Don’t let the ’30-minutes of exercise advice’ scare you off!

If you think 30 minutes of exercise is too much – or if it takes up too much time – break it down. Head out for a brisk 10-minute walk or bike ride. Or jump on that treadmill, elliptical trainer or stationary bike haunting you from the corner. You may need to bundle up against the cold. Or depending on your choice of exercise, you may not even need to put on your sweats!  Opt for three short sessions, morning, noon and night.

Do you go for long or short workouts? What’s your favorite 10-minute workout?

MySisterSaid Slow Down…..

zen

Life intervenes, schedules are busy, and we find ourselves in December—how did that happen?  Anyone else feel like they have whiplash?  Between Thanksgiving travel, a biochemistry midterm that kicked my butt, children, the dog, and the barrage of autumnal leaves from my old red oak tree, life has been coming at me pretty fast of late!

Anyone who knows me, knows I attend a pretty tough outdoor boot camp workout 3 mornings a week (rain, snow or shine), and it takes a lot for me to miss out on that.  I always leave feeling rejuvenated and with a better outlook on the day, and on life in general.  The woman who leads my boot camp is a super-smart, energetic 50 something, with years of experience in nutrition and exercise.  Every couple of months she throws a new fitness and nutrition challenge at us to help us stay engaged and focused.

Her recent challenge, in addition to attending three classes a week, and eating only lean protein and veggies for lunch and dinner, involved what she called a lifestyle challenge…getting enough rest, giving others in our lives small gifts through our generous actions, and taking 10 minutes a day to ourselves to just sit and slow down.

For the most part, I embrace her challenges and I do my best to adhere to them. The thing that has surprised me the most about this challenge is how difficult I am finding it to take 10 minutes a day to myself to try to do nothing and think about nothing.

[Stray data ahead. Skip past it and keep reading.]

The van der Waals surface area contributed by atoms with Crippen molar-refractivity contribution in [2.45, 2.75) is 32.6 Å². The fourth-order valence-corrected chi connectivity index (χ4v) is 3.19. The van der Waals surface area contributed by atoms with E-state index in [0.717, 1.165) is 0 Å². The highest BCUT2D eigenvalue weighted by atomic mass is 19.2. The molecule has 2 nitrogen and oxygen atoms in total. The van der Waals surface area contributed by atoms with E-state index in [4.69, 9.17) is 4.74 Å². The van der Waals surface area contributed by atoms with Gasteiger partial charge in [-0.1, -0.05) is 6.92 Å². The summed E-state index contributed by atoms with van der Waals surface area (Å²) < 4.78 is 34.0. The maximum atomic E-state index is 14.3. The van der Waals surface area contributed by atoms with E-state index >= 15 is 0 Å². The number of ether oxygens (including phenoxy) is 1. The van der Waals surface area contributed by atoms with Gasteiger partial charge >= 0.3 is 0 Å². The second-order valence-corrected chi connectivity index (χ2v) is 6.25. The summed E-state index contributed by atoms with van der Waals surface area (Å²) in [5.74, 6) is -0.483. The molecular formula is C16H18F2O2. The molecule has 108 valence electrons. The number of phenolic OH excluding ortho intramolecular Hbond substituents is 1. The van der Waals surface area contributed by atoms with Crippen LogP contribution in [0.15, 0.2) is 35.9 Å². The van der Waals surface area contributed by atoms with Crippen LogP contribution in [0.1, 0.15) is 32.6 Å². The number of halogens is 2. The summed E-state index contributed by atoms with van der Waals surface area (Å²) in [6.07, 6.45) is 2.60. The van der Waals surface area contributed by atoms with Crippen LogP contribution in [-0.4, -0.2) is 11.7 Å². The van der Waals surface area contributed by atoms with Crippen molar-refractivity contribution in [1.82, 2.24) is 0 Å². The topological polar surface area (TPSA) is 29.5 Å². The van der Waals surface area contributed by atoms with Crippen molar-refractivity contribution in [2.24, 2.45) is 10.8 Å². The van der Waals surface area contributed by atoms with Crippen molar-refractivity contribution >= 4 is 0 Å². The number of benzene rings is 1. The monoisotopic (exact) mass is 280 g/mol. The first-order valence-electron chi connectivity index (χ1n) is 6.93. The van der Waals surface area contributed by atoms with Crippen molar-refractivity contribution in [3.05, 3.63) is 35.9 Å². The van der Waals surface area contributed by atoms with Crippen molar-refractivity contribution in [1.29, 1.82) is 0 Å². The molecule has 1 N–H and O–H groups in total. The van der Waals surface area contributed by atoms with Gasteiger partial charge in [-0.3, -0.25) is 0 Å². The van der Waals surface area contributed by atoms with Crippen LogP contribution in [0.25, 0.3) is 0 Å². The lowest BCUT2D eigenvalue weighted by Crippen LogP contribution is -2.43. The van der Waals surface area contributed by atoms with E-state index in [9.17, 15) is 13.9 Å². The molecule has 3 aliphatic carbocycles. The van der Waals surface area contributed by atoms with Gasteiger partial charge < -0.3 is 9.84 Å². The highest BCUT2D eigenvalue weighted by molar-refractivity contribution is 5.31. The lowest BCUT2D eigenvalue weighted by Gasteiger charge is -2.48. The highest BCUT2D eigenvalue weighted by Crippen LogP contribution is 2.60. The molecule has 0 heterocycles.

I start off resolved to just “be” for 10 minutes, then before I know it I am thinking about the budget for the farmers market; the blog I want to write; studying for my biochemistry final; Christmas shopping; what to feed the boys for dinner; scheduling the dog’s haircut (yes, I have a high maintenance hypo-allergenic dog).  And the list seems to go on, and on, and on.  None of it is life shattering—it’s just life!  If we are lucky, we have this messy, busy, engaging life that we love, but we also need to have a moment of silence now and then, to slow down and disengage from the frenzy.

tea2This afternoon, I fixed myself a cup of tea and turned on the Christmas tree lights.  I dimmed the lights in my living room, held my poorly groomed dog on my lap, and sipped my tea.  Whenever a thought about what I needed to do or accomplish popped into my head I pushed it out.  What I will say is that I was a surprised as to how quickly the 10 minutes passed (yes, I set a timer).  I felt a bit calmer, and a little more focused, and found that as the evening progressed, I felt more productive.  Maybe taking a few minutes to slow down and decompress allowed my brain enough time to catch up.  I’m taking on the challenge of being still, if only for a few moments each day—care to join me?